1. Pew Research Center. Political polarization in the American public.

2. PBS News Hour. Former Supreme Court Justice Souter on the danger of America's “pervasive civic ignorance.”

Virginia McCoy Hass is an assistant clinical professor and nurse practitioner program director in the Betty Irene Moore School of Nursing at the University of California at Davis. The views expressed in this blog post are those of the author and may not reflect AAPA policies.

Monday, October 17, 2016

Brian T. Maurer, PA-C

As we head into the 50th year of the PA profession, the October 2016 issue of JAAPA houses a true historical gem: a reappraisal of the 1981 Graduate Medical Education National Advisory Committee (GMENAC ) report and how it nearly derailed the growth of the fledgling PA profession.

The GMENAC was convened in 1976 to forecast the supply and demand for physicians nationwide in 1990 and 2000. Despite the use of sophisticated analytic models, predicted trends ultimately missed the mark in breadth and scope.

GMENAC predicted a surplus of 70,000 physicians in the United States workforce by 1990, with escalation to a surplus of 145,000 physicians nationwide by the year 2000. Accordingly, the committee recommended limiting the number of students admitted to US medical schools, as well as curtailing the influx of foreign medical graduates. In response to these recommendations, Congress passed legislation designed to limit the number of US medical school graduates; but in a quirk of legislated fate, enhanced payments to teaching hospitals designed to bolster graduate medical education and research ultimately encouraged the widespread hiring of foreign medical graduates to fill intern and residency slots.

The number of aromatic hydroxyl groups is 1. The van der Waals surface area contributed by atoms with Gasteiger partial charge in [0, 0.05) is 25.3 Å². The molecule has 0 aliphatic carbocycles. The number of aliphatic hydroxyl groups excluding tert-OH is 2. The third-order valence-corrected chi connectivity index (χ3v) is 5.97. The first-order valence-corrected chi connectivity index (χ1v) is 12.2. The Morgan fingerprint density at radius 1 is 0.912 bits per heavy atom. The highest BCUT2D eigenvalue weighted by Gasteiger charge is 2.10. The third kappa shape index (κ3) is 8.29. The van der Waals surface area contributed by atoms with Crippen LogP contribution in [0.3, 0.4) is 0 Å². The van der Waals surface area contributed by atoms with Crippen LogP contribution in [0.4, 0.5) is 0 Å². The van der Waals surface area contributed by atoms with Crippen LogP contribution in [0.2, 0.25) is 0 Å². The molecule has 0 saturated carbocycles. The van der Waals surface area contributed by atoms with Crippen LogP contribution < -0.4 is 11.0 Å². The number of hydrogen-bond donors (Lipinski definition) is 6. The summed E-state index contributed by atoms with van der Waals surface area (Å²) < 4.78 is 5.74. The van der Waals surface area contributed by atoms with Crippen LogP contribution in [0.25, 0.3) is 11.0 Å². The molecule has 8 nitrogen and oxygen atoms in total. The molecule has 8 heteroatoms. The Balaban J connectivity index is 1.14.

The predicted oversupply of physicians raised doubts about the need for physician extenders. From 1981 to 1990, no new PA programs were established, and several existing programs at major medical teaching institutions were closed. Two landmark events allowed the PA profession to survive in this tenuous environment: the passage of an amendment granting reimbursement for PA services under Medicare Part B in 1986 and the attainment of commissioned officer status for PAs in the uniformed services in 1988.

These two milestones, coupled with continued efforts by the American Academy of PAs to lobby legislators and educate the public about PAs, led to exponential growth of the PA profession in the 1990s and into the new millennium.

When I had my nose to the grindstone from 1977 to 1979 as a student in a now-defunct PA program, I had no idea of the challenges the PA profession would be facing the following decade. Now, as I approach the final years of my clinical career, historical hindsight permits a certain appreciation for those turbulent times; it was dogged perseverance and hope that brought us through.

Brian T. Maurer has practiced general pediatrics for more than 30 years. He is the author of Patients Are a Virtue and blogs at The views expressed in this blog post are those of the author and may not reflect AAPA policies.